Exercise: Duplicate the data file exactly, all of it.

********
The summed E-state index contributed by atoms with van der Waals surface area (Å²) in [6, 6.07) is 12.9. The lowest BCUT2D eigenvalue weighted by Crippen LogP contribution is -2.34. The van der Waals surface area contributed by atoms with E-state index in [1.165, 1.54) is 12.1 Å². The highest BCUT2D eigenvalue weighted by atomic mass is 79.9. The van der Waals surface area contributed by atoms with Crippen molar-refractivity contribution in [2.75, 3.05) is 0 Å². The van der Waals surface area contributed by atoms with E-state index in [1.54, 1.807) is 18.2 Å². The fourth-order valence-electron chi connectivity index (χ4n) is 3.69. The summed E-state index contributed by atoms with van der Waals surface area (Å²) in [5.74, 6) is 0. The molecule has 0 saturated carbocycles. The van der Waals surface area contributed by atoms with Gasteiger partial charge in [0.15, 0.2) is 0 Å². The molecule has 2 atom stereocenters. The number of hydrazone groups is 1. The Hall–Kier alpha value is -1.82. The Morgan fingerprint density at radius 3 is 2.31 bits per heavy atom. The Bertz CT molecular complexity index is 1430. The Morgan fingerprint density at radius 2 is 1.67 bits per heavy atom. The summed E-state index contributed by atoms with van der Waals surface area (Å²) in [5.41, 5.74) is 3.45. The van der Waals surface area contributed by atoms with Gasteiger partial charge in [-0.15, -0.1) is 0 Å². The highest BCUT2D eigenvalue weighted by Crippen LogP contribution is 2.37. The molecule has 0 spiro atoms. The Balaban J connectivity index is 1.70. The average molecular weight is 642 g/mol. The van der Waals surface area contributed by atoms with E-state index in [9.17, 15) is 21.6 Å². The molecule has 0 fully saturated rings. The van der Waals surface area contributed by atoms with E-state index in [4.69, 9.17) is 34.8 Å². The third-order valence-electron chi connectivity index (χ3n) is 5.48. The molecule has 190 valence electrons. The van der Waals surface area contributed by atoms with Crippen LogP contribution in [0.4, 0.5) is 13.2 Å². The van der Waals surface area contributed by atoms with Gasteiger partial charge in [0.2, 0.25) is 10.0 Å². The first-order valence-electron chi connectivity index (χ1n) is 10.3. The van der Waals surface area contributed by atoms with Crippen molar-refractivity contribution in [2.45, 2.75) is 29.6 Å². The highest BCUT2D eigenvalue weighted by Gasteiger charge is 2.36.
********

The summed E-state index contributed by atoms with van der Waals surface area (Å²) in [6, 6.07) is 12.9. The lowest BCUT2D eigenvalue weighted by Crippen LogP contribution is -2.34. The van der Waals surface area contributed by atoms with E-state index in [1.165, 1.54) is 12.1 Å². The highest BCUT2D eigenvalue weighted by atomic mass is 79.9. The van der Waals surface area contributed by atoms with Crippen molar-refractivity contribution in [2.75, 3.05) is 0 Å². The van der Waals surface area contributed by atoms with E-state index in [1.54, 1.807) is 18.2 Å². The fourth-order valence-electron chi connectivity index (χ4n) is 3.69. The summed E-state index contributed by atoms with van der Waals surface area (Å²) in [5.74, 6) is 0. The molecule has 0 saturated carbocycles. The van der Waals surface area contributed by atoms with Gasteiger partial charge in [0.15, 0.2) is 0 Å². The molecule has 2 atom stereocenters. The number of hydrazone groups is 1. The Hall–Kier alpha value is -1.82. The Morgan fingerprint density at radius 3 is 2.31 bits per heavy atom. The Bertz CT molecular complexity index is 1430. The Morgan fingerprint density at radius 2 is 1.67 bits per heavy atom. The summed E-state index contributed by atoms with van der Waals surface area (Å²) in [5.41, 5.74) is 3.45. The van der Waals surface area contributed by atoms with Gasteiger partial charge in [-0.15, -0.1) is 0 Å². The highest BCUT2D eigenvalue weighted by Crippen LogP contribution is 2.37. The molecule has 0 spiro atoms. The Balaban J connectivity index is 1.70. The average molecular weight is 642 g/mol. The van der Waals surface area contributed by atoms with E-state index in [9.17, 15) is 21.6 Å². The molecule has 0 fully saturated rings. The van der Waals surface area contributed by atoms with E-state index in [4.69, 9.17) is 34.8 Å². The third-order valence-electron chi connectivity index (χ3n) is 5.48. The molecule has 190 valence electrons. The van der Waals surface area contributed by atoms with Crippen LogP contribution in [0.4, 0.5) is 13.2 Å². The van der Waals surface area contributed by atoms with Gasteiger partial charge in [0.2, 0.25) is 10.0 Å². The first-order valence-electron chi connectivity index (χ1n) is 10.3. The van der Waals surface area contributed by atoms with Crippen molar-refractivity contribution in [2.45, 2.75) is 29.6 Å². The highest BCUT2D eigenvalue weighted by Gasteiger charge is 2.36.